I swear, I should just change the topic tag from “Food” to “Why Don’t People Cook More: An Examination Into Root Causes”. But that would just make past entries harder to find, so “Food” it will stay.
SarahMC has done a bang-up job of collecting instances where feminism is blamed—either directly or through implication—for why less cooking gets done, since it’s apparently just fine and not at all offensive and sexist now to suggest that cooking is solely a woman’s job. (Unless, as Sarah points out, someone gets paid. Then it’s men’s work.) Conservatives are often happy to trot out the story about how feminists tricked women into thinking they liked sex and didn’t love housework, but that’s not surprising—conservatives think women are biologically predisposed to be stupid, and thus easy to trick. But when Michael Pollan goes there, it is disappointing.
The story trotted out by Michael Pollan, and more crudely by Gordon Ramsey, is that women got liberated and now they avoid the kitchen and spend all their time pursuing high powered careers to show off how feminist they are. Thus, they argue, everyone is fat. The problem with this formula is that it focuses the ire at those women whose class status affords them a choice between work and staying at home.* And, as we should all know by now, whether or not someone eats poorly is highly dependent on class status. The women being blamed for putting their careers before their kitchens are the women who are the least likely to be obese or have family members that are.
Reality: the people most affected by junk food culture and the attendant health problems are lower on the income scale. Not that they’re all poor, by any means—sometimes these discussions fall into the trap of assuming everyone is rich or poor, while ignoring people who aren’t on the margins but still live paycheck to paycheck—but it’s safe to say that whether or not women who work in pretty much every income bracket below the upper middle class do so because they have to. That someone works under a certain family income level isn’t a very good predictor of her political beliefs. She may go to work everyday while being a fundamentalist Christian who thinks women shouldn’t work. She may not think very much of working as a political statement at all, and wish with all her might she could spend all day cooking and cleaning and doing right by Jesus. But she needs the money, so she gets up and works and takes care of the kids and cleans the house and takes care of her husband and tries to scratch some time in the day out to relax and watch TV, and so learning to cook and actually doing it every day falls by the wayside. This is true whether she is a fire-breathing feminist or a fundamentalist Christian, or anything in between.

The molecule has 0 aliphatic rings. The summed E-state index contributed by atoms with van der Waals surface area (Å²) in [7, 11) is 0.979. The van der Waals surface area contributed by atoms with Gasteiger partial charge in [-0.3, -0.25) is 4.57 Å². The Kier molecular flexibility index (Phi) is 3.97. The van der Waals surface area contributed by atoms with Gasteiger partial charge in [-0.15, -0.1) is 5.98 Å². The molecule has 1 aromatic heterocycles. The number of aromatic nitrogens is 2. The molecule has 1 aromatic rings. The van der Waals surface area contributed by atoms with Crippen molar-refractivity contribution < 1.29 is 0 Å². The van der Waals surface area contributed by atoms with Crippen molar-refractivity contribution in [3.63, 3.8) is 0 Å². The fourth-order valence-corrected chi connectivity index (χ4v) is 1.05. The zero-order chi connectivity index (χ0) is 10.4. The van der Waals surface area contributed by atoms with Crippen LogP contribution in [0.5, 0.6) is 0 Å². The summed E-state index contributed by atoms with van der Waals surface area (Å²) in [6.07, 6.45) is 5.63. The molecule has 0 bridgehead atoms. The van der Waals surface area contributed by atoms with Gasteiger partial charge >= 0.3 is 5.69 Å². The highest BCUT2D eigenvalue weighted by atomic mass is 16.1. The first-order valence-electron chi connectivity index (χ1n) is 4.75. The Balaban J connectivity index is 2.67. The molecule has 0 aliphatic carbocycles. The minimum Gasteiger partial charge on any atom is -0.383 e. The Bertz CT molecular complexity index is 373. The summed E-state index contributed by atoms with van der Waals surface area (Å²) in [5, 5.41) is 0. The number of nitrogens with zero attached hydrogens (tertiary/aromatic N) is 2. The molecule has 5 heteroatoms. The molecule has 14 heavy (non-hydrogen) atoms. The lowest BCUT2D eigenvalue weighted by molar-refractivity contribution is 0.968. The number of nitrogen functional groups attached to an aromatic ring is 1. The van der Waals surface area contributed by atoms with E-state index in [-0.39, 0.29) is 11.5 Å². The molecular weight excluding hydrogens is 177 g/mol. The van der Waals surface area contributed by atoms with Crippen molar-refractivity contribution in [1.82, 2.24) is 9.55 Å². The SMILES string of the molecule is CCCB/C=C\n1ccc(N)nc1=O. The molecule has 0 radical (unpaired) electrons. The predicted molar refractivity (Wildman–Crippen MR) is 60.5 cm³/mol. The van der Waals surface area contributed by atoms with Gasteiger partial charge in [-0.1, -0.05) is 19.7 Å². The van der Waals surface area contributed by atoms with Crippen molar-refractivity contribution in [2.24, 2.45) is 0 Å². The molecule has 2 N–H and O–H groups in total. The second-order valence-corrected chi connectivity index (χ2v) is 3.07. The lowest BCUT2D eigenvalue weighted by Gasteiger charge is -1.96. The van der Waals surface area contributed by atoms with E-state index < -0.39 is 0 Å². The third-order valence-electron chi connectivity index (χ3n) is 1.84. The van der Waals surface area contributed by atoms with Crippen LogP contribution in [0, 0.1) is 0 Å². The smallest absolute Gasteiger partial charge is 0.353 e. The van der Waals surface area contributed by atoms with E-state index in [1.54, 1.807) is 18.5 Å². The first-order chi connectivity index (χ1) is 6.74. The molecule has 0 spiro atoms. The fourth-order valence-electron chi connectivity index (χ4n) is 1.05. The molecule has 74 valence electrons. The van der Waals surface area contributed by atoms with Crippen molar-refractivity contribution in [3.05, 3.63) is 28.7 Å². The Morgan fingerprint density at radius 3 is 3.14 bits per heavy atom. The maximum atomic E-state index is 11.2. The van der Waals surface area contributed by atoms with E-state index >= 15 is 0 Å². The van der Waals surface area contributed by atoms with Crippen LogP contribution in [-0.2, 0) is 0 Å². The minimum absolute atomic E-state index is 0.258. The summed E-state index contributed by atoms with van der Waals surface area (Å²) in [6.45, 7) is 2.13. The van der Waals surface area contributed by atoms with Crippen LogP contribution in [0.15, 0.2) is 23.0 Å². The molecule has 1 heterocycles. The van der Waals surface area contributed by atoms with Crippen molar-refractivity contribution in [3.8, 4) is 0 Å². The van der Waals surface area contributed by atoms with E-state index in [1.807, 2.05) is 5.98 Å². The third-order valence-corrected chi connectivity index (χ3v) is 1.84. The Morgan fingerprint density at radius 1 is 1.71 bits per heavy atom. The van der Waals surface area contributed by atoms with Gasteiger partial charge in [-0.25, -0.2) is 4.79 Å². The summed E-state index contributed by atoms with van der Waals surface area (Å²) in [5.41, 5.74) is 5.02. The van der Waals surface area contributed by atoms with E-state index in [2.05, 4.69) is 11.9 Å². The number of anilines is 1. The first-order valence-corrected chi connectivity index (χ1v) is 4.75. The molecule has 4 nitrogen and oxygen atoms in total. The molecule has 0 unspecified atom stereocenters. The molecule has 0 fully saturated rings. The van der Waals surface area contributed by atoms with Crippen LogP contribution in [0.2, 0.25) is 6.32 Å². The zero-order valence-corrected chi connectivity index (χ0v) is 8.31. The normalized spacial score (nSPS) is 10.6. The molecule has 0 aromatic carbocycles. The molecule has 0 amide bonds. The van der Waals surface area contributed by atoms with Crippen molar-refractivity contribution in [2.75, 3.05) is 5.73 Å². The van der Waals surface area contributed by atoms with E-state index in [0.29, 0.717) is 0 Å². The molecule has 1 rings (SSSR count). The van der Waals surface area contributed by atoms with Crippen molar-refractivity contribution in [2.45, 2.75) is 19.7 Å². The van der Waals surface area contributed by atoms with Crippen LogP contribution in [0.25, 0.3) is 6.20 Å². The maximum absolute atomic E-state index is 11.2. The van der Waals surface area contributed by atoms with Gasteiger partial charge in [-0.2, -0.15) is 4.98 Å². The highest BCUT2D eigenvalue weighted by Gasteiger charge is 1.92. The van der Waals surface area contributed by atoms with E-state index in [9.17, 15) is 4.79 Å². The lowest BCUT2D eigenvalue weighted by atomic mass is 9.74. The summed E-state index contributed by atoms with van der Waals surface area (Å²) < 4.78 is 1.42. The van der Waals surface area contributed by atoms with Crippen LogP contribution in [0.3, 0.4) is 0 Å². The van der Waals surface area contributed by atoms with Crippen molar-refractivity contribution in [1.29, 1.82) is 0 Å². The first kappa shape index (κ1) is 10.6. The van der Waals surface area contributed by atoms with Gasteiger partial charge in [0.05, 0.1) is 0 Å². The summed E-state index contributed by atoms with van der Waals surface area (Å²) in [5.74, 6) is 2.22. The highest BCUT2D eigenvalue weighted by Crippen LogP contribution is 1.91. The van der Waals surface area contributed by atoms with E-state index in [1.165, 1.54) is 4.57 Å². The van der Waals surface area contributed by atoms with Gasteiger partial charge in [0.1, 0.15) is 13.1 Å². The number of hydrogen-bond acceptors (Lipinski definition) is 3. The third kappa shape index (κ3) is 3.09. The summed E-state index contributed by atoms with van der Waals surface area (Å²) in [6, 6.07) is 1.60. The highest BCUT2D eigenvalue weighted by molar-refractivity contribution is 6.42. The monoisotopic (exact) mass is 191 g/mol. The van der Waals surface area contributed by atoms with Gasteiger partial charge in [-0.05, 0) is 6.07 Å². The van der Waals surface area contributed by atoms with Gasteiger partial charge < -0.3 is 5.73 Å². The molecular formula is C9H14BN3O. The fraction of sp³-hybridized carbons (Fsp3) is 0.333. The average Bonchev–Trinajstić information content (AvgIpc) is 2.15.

Gordon Ramsey’s comments are particularly silly. I don’t buy for a moment that the men of England or America are doing most of the home cooking. I think that Ramsey is so startled to see any family where the husband cooks and the wife doesn’t that said examples loom large in his mind. But I don’t doubt that in those situations where men make some effort to share domestic responsibilities, they often do so by taking over the one chore that offers a chance for creative expression, which is cooking. When you’re a man, you can use privilege that way. You’re a hero for “helping”, so you get to do it however you like. But even though it’s still not completely fair, a situation where a man relieves a woman of even this one time-consuming duty (if only to free her up to do more housework and child care) is still better than the alternative, where she has to do it all, and thus stuff like cooking falls by the wayside.
The point is that feminism isn’t the problem. In fact, in many instances, what we need is more feminism. After all, it’s the feminist impulse that causes men to feel like they should be doing something on occasion besides sitting around letting their wives do all the housework, even if that something they do is take over the most satisfying chore. It’s imperfect feminism, but still a relief for women.
And seriously, screw Gordon Ramsey for his crack about how women know how to mix cocktails but not how to cook. Mixing cocktails is a lot fucking easier than preparing a meal from scratch, even the simplest meal like rice and beans.
*The issue is even more complicated than this. I reject the idea that most of the women who do have husbands who make enough money that they can stay at home are well-situated to choose to do so. Your husband can always, always wake up one day and decide to leave and withdraw all that support. Thus, I think even seemingly wealthy housewives are vulnerable, and discussions about class differences housewifery often don’t take that fact in to account. But that’s for another post.